What Does Research Have to Say?
Babies and mothers have a strong bond, and it is expressed in various instances in life. In a study, babies were kept apart from their moms for a little while. At the same time, the mothers had to undergo a stressful task. When they were reunited with their little ones, the babies also showed signs of stress.
Now, we all know that a baby’s sleep problems can cause tension in the family. Sleep deprivation is common among most parents of infants and young children. If you lack sleep for a long time, you may start exhibiting signs of depression due to the hormone imbalance that occurs when the body does not get sufficient rest time when it was supposed to shut down and regenerate its cells. In such extreme situations, it has been found that depressed or even just stressed mothers may cause sleep issues (or make the existing problems worse) in their baby, instead of the other way around.
The reasoning behind this finding is quite interesting. Due to their worry and anxiety, stressed moms tend to pick up their baby at the slightest sound (even if the infant is not distressed) or when he is asleep and feed him, when, in fact, the infant is not in need of attention or really upset. Others, cuddle their child at night or take him into their own bed, worrying that he was not comfortable enough or that he needed settling. However, in most cases, it is not the baby that needs emotional comfort, rather than themselves. The same study concluded that the sleep of children whose mothers had more worries about their baby’s sleep was actually more disrupted than those with a calmer mom. Worried moms also have a hard time setting limits with their babies both at night and during bedtime. In any case, the final outcome is the same – you and your baby do not get enough sleep. And, it has been evidenced that sleep problems which stretch beyond early childhood can negatively affect many different aspects of the child’s development, be it behavioural, emotional, or academic functioning.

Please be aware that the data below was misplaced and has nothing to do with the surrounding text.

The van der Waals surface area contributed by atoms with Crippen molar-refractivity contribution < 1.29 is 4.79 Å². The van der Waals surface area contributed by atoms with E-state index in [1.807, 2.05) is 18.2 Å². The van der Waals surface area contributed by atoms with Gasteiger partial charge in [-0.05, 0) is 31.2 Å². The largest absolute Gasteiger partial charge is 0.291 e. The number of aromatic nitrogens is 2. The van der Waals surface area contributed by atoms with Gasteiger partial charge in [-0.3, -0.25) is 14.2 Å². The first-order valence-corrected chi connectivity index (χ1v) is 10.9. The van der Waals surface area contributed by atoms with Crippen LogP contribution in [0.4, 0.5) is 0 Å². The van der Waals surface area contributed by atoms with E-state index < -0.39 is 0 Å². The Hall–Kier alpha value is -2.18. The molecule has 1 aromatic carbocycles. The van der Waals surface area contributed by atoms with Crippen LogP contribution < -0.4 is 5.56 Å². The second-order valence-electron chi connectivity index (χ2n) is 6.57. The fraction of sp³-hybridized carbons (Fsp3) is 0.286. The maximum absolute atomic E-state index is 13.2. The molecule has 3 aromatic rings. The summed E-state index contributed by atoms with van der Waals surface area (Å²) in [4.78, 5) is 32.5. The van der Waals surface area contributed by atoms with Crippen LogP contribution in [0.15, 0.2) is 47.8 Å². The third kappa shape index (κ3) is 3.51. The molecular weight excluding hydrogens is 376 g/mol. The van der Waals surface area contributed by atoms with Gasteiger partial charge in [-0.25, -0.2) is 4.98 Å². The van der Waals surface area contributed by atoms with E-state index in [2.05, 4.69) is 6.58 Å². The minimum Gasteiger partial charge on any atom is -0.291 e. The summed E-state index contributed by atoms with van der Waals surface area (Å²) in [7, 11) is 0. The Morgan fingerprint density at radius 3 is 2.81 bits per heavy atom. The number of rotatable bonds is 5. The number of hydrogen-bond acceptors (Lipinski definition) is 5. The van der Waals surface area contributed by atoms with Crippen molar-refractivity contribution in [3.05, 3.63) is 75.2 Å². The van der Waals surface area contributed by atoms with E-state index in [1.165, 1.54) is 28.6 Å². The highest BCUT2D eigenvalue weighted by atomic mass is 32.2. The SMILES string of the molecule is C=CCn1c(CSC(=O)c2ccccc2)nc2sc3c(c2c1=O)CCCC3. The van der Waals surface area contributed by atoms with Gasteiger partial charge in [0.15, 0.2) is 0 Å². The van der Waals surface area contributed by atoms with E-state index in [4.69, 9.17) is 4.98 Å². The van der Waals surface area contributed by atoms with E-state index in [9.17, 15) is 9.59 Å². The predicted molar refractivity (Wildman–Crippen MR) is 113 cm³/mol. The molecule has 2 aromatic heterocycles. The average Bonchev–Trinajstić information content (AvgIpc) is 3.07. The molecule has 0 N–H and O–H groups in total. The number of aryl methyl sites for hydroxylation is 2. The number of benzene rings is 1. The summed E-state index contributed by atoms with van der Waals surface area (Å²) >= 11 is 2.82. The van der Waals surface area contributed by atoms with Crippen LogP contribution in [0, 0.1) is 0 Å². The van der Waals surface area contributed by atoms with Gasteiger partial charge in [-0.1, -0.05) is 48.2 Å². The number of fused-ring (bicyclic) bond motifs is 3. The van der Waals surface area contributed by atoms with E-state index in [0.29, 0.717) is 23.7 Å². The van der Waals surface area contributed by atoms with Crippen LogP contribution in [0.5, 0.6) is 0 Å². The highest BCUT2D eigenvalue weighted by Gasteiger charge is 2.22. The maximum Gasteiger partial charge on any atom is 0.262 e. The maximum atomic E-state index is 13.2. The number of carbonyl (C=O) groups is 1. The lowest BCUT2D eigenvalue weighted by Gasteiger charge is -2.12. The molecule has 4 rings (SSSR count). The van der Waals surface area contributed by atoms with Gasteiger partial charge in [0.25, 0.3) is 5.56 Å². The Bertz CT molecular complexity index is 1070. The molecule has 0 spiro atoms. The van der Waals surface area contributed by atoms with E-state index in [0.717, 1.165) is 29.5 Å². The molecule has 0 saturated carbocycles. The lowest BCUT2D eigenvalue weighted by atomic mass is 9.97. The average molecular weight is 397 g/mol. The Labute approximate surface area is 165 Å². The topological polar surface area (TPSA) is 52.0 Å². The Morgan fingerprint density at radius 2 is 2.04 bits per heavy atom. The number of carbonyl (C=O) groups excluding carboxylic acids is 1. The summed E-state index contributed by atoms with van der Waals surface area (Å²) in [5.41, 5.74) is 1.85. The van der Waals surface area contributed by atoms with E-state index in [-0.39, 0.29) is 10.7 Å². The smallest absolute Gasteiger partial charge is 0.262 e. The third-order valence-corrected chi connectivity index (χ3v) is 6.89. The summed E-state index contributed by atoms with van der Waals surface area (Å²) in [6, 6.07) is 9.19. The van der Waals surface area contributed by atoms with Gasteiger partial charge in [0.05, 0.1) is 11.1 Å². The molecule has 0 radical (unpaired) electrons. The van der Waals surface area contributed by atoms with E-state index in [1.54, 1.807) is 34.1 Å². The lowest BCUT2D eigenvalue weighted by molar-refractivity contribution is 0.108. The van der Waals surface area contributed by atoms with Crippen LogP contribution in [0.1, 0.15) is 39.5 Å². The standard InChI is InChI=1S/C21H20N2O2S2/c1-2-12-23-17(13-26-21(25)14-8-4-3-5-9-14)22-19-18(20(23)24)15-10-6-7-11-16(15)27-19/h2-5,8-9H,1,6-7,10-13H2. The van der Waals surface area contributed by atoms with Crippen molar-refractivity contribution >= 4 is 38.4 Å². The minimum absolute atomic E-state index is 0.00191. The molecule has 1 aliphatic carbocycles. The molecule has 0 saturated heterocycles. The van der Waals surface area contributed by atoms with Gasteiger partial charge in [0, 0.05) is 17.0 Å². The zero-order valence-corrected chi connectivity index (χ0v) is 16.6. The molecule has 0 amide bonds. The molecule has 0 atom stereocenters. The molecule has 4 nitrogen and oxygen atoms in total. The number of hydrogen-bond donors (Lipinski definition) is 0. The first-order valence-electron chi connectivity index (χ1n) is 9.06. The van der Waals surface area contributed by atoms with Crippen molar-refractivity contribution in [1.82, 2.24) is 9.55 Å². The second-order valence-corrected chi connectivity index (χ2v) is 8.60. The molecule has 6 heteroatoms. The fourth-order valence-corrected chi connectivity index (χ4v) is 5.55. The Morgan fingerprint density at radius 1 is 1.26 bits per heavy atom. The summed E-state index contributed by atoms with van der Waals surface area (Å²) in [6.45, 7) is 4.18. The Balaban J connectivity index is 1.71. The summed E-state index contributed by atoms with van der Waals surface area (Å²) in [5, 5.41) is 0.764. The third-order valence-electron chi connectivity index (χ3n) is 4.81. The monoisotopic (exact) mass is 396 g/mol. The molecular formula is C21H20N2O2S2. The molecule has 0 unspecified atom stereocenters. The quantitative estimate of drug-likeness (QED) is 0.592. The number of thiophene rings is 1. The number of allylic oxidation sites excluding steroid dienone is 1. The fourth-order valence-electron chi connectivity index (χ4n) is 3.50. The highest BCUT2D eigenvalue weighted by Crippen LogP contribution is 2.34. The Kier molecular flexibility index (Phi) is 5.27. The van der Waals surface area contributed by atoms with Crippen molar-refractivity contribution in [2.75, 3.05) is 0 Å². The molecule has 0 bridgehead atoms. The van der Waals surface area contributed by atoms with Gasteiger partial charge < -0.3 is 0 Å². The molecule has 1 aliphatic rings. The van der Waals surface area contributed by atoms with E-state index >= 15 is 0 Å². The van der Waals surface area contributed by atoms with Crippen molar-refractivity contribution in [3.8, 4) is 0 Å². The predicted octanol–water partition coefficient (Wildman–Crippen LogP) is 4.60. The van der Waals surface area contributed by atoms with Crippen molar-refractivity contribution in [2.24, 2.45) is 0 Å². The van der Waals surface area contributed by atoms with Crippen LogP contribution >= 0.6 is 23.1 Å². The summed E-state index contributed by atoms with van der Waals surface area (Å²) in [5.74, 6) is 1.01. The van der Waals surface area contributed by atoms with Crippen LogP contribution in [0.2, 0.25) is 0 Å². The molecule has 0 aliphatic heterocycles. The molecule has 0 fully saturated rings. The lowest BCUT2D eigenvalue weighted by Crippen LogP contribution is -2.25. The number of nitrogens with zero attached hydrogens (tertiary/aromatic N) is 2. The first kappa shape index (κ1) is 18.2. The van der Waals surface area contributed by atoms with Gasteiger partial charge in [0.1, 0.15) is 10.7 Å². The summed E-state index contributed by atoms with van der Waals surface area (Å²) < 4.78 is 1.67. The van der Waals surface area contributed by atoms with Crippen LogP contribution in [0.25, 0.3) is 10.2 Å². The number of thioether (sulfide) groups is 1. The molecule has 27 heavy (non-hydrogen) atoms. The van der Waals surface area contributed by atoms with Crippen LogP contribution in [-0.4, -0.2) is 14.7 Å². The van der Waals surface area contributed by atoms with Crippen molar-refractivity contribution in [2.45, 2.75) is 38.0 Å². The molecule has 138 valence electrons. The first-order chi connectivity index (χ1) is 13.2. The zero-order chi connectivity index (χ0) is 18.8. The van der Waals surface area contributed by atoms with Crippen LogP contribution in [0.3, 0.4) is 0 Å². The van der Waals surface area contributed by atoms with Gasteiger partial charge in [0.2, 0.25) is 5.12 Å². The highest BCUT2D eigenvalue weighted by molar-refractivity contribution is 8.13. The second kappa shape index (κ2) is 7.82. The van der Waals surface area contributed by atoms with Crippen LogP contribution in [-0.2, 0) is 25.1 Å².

So, the interactions between you and your infant vary quite significantly when you are anxious or worry too much. Bottom line, the calmer your bedtime routine is, the more peaceful and less disrupting your baby’s sleep will be.
Taking Control of Your Stress
The first step is to figure out what triggers your parental stress so that you can effectively address the issue before it transmits to the baby or younger child. Some of the most common stressors include:
- Financial stress
- Personal health worries
- Time demands
- Parental responsibilities and managing them
- Career stress
- Relationship or marital stress
Ways to Manage Your Anxiety
- Take Care of Yourself – To be able to take care of your little one, it is essential that you put the focus on you. Make sure you get enough sleep, eat well, exercise, and drink plenty of water. If you are well and happy, everybody in the family will be content too!